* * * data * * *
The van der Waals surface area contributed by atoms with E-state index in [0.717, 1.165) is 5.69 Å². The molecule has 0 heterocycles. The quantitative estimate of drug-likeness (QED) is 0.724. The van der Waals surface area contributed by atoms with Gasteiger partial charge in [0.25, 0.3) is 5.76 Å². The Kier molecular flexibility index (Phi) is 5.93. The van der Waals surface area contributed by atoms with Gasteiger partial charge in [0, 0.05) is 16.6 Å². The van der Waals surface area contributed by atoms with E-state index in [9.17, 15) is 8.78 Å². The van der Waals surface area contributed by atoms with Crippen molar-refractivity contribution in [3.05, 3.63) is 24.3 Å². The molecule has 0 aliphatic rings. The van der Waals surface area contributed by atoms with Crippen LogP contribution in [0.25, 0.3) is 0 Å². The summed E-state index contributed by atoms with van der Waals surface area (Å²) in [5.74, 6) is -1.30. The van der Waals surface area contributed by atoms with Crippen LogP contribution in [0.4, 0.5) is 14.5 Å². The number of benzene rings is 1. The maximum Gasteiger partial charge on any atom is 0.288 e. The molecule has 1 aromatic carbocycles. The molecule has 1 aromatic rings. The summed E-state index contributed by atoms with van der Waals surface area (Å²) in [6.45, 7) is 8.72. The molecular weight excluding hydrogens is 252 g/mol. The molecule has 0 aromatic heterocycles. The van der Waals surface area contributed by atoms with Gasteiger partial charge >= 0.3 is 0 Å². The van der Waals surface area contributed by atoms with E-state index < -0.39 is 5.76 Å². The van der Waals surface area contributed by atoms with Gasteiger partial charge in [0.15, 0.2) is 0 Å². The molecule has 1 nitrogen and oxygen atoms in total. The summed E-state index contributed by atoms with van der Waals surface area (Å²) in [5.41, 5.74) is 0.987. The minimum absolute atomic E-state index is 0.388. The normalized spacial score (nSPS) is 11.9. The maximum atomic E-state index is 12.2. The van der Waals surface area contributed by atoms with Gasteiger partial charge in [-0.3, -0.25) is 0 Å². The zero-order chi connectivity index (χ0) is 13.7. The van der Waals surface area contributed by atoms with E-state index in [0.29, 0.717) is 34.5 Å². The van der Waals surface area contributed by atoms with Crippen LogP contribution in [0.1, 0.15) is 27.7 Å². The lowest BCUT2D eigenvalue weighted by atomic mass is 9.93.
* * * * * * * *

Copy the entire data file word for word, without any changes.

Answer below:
The van der Waals surface area contributed by atoms with E-state index in [0.717, 1.165) is 5.69 Å². The molecule has 0 heterocycles. The quantitative estimate of drug-likeness (QED) is 0.724. The van der Waals surface area contributed by atoms with Gasteiger partial charge in [0.25, 0.3) is 5.76 Å². The Kier molecular flexibility index (Phi) is 5.93. The van der Waals surface area contributed by atoms with Gasteiger partial charge in [0, 0.05) is 16.6 Å². The van der Waals surface area contributed by atoms with E-state index in [9.17, 15) is 8.78 Å². The van der Waals surface area contributed by atoms with Crippen molar-refractivity contribution in [3.05, 3.63) is 24.3 Å². The molecule has 0 aliphatic rings. The van der Waals surface area contributed by atoms with Crippen LogP contribution in [0.25, 0.3) is 0 Å². The summed E-state index contributed by atoms with van der Waals surface area (Å²) in [5.74, 6) is -1.30. The van der Waals surface area contributed by atoms with Crippen LogP contribution in [0.4, 0.5) is 14.5 Å². The number of benzene rings is 1. The maximum Gasteiger partial charge on any atom is 0.288 e. The molecule has 1 aromatic carbocycles. The molecule has 1 aromatic rings. The summed E-state index contributed by atoms with van der Waals surface area (Å²) in [6.45, 7) is 8.72. The molecular weight excluding hydrogens is 252 g/mol. The molecule has 0 aromatic heterocycles. The van der Waals surface area contributed by atoms with Gasteiger partial charge >= 0.3 is 0 Å². The van der Waals surface area contributed by atoms with E-state index < -0.39 is 5.76 Å². The van der Waals surface area contributed by atoms with Gasteiger partial charge in [0.15, 0.2) is 0 Å². The molecule has 1 nitrogen and oxygen atoms in total. The summed E-state index contributed by atoms with van der Waals surface area (Å²) in [5.41, 5.74) is 0.987. The minimum absolute atomic E-state index is 0.388. The normalized spacial score (nSPS) is 11.9. The maximum atomic E-state index is 12.2. The van der Waals surface area contributed by atoms with Gasteiger partial charge in [-0.3, -0.25) is 0 Å². The zero-order chi connectivity index (χ0) is 13.7. The van der Waals surface area contributed by atoms with E-state index in [0.29, 0.717) is 34.5 Å². The van der Waals surface area contributed by atoms with Crippen LogP contribution in [0.1, 0.15) is 27.7 Å². The lowest BCUT2D eigenvalue weighted by atomic mass is 9.93.